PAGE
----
Easy and Effective Shed Foundation

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The foundation is the base of the shed and the essential is to be level, firm and the right form. Without it your shed has not any chance to be stable and will ruined in no time. Planning your project properly and accomplish with care will make your shed to last for a long time. The best known method is to use a concrete slab. To realize such slab is a subject to a competent do-it-himself person or a professional builder.

More simple and yet effective is to use piers and beams. This method for base construction allows the shed to be moved if necessary. An easy but non-permanent solution is to simply clear the place, level the area and use treated wood runners for foundations.

The type choice of foundations is quite significant for the final result. The shed that is over should be firm, stable, leveled and square.

Lumber Foundation

Let us outline the type that is most commonly used for shed foundation with lumbers. We are going to construct it for 8x8 feet (approximately 2.5x2.5 m) shed.

As beams we will use 4x4 inches (approximately 10x10 cm) cross section and 8 feet in length (approximately 2.5 m) lumbers with three concrete pads situated along each member length on both sides and the middle.

First step involves laying and leveling nine 1x1 feet (approximately 30x30 cm) concrete paving stones as a support for the lumbers. As this blocks will be hidden in the construction the most important is not the beauty but the compression strength.

  1. Level the ground keeping a slight slope for draining the water under the shed. Remove any grass or ground-cover.

  2. Lay down a layer of crushed rock and tamp it. This is a strong base for the shed and an aid in drainage.

  3. Lay outline of the foundation by using strings and stakes, allowing about 6 inches excess from each of your measurements for the some overhang of the foundation blocks. The batter boards, H-shaped stakes made from scrap lumber, are outside the actual corner lines and allow for adjustments that define the square corners.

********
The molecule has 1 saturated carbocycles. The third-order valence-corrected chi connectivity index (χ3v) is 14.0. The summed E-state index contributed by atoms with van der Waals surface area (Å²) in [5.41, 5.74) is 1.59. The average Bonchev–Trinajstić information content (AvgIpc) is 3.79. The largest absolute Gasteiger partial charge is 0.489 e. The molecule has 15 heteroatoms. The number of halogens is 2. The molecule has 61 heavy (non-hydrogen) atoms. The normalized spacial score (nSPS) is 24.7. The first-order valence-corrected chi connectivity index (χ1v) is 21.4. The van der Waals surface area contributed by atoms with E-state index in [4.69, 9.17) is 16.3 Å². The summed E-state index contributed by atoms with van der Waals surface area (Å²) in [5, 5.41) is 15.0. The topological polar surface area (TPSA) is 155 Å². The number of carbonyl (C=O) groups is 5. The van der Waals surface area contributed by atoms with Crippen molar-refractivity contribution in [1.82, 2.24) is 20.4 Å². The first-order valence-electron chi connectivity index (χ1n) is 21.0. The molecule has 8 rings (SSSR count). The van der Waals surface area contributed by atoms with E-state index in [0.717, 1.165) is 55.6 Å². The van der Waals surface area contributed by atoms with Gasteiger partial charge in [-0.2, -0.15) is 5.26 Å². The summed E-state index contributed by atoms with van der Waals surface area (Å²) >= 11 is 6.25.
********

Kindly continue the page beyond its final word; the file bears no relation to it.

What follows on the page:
4. Squaring the foundation

    The Pythagorean theorem comes to help us. This is so called 3-4-5 rule and serves quite well for the purpose to lay out the foundation squarely. Use your tape measure for marking the guide points. The goal is to bring the angle between any two adjacent sides to a perfect 90 degrees. Mark the string corner at a 3 feet (or 0.90 m) on one side, 4 feet (or 1.20 m) on the other side. Bring the diagonal distance between the two marked points on each side exactly to 5 feet (or 1.50 m). Accomplish this operation for each of the four corners.

    You can use an alternative method to square the foundation. The diagonals between every two opposite corners should be equal.

  5. Lay down the concrete paving stones inside the string enclosed area positioning correctly to the 90 degree angels.

  6. Level each pad with a leveling instrument first east-west, then north-south adjusting the fill under each block to ensure the right leveling.

  7. Next, use the level to determine which of the nine pads was the lowest. Designate this one the King Pad. Now level the two adjacent perimeter pads in reference to the King Pad. Remove a little crushed stone or dirt from under each pad until it is level with the King Pad. This can take some time as you have to lift up the pad, remove some crushed stone, put the pad back and tap it solid, then re-measure the level and, if necessary, do it all again.

  8. From here level each successive pad around the perimeter. Go both directions around the perimeter until you get to the pad diagonally across from the king pad. Level this last block from one side and check its level from the other side.

  9. Finally, level the middle pad from one side and, as a final check of the entire process, checked the level of the middle pad from the other three sides. This procedure if carefully done should give you a very level base.

  10. Here are some tips that will help you with the slab or concrete foundation. The principals remain the same for layout and squaring the forms that will be required to pour the concrete into.

Inside the batter board and string outline the soil will have to be removed so that the concrete can be poured to a prescribed depth for your local codes and conditions.

Your local building supply store can provide information concerning materials required for a given slab. Many of the larger warehouse operations offer clinics and free handout materials that can help you get started on pouring your own concrete foundation.

Now you have a solid foundation on which to lie out your floor joists and flooring. Let's take a look at the Plans.



Nikola Meranzov

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